ANSWER: THEY DON'T HAVE ACCESS TO A SAFE TOILET.
It’s a shocking reality that 2.4 billion people still lack access to improved sanitation* and one billion people have no choice but to defecate in the open.
On the occasion of World Toilet Day (19 November), Generation Nutrition is uniting with other campaign groups to call for urgent action on this issue. Poor sanitation massively increases the risk of children catching infectious diseases, such as diarrhoea or intestinal worms. These diseases cause or exacerbate undernutrition by reducing the body’s ability to absorb nutrients in the usual way. And the under-five age group is particularly vulnerable.
To help explain these links clearly, Generation Nutrition has developed a short video animation, entitled ‘Sanitation and nutrition: let’s break the vicious circle’. You can watch the video here. We have also published a factsheet, which explores the issue in more detail. We are recommending the following steps by governments:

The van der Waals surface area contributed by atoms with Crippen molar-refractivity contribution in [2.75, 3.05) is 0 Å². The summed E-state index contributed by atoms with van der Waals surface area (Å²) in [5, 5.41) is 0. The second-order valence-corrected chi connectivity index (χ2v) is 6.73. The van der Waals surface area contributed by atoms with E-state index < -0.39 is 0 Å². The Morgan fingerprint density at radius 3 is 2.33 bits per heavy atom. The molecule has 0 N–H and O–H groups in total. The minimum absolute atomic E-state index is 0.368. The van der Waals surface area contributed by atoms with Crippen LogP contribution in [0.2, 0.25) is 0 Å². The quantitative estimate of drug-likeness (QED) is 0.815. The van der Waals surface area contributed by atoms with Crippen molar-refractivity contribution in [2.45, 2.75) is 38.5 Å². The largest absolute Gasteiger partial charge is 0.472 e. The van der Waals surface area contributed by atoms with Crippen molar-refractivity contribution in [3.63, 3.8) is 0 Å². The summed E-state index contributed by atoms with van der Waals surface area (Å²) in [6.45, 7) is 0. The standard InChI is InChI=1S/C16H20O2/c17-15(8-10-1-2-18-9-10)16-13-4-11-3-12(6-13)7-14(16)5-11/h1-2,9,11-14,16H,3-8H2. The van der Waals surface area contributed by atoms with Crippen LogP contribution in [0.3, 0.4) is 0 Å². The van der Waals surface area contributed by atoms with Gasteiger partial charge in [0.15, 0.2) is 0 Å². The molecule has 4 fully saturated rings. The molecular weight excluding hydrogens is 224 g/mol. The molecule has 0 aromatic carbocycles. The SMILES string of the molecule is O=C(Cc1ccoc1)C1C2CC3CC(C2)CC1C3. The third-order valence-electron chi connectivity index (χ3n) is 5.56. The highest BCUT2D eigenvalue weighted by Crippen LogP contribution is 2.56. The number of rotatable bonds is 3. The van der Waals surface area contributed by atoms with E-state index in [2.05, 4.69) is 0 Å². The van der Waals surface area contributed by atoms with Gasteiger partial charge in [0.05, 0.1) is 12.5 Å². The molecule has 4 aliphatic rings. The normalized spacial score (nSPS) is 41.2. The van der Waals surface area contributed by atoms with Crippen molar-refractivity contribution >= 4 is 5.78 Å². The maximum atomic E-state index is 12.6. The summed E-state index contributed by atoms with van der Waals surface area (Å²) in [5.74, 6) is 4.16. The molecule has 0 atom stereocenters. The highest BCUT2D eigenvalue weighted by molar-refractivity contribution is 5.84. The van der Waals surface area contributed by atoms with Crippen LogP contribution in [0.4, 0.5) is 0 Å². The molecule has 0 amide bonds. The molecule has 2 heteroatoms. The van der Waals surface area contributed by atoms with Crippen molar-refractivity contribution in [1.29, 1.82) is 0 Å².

1. Recognise the cross-over between the two issues by integrating water, sanitation and hygiene (WASH) into national nutrition policies, strategies and plans; and, similarly, by including nutrition in WASH plans.
2. Honour existing funding commitments made on WASH and nutrition, including the aid pledges given at the 2013 Nutrition for Growth Summit and the commitments on WASH made under the Sanitation and Water for All Partnership.
3. Increase domestic and international funding for WASH, in order to address the existing shortfalls in funding, especially in low-income countries and for sanitation and hygiene.
4. Adopt a rights-based approach, including by fully recognising in national legislation people’s fundamental rights to clean water and sanitation.
You can follow the events linked to World Toilet Day 2016 on social media via the hashtags #WECANTWAIT and #WORLDTOILETDAY and also via this dedicated website: www.worldtoiletday.info
*The UN defines an improved sanitation facility as one that ‘hygienically separates human excreta from human contact’ (WHO/UNICEF Joint Monitoring Programme). In practice, this means a toilet which is linked to a septic tank or sewer, or a high-quality pit latrine.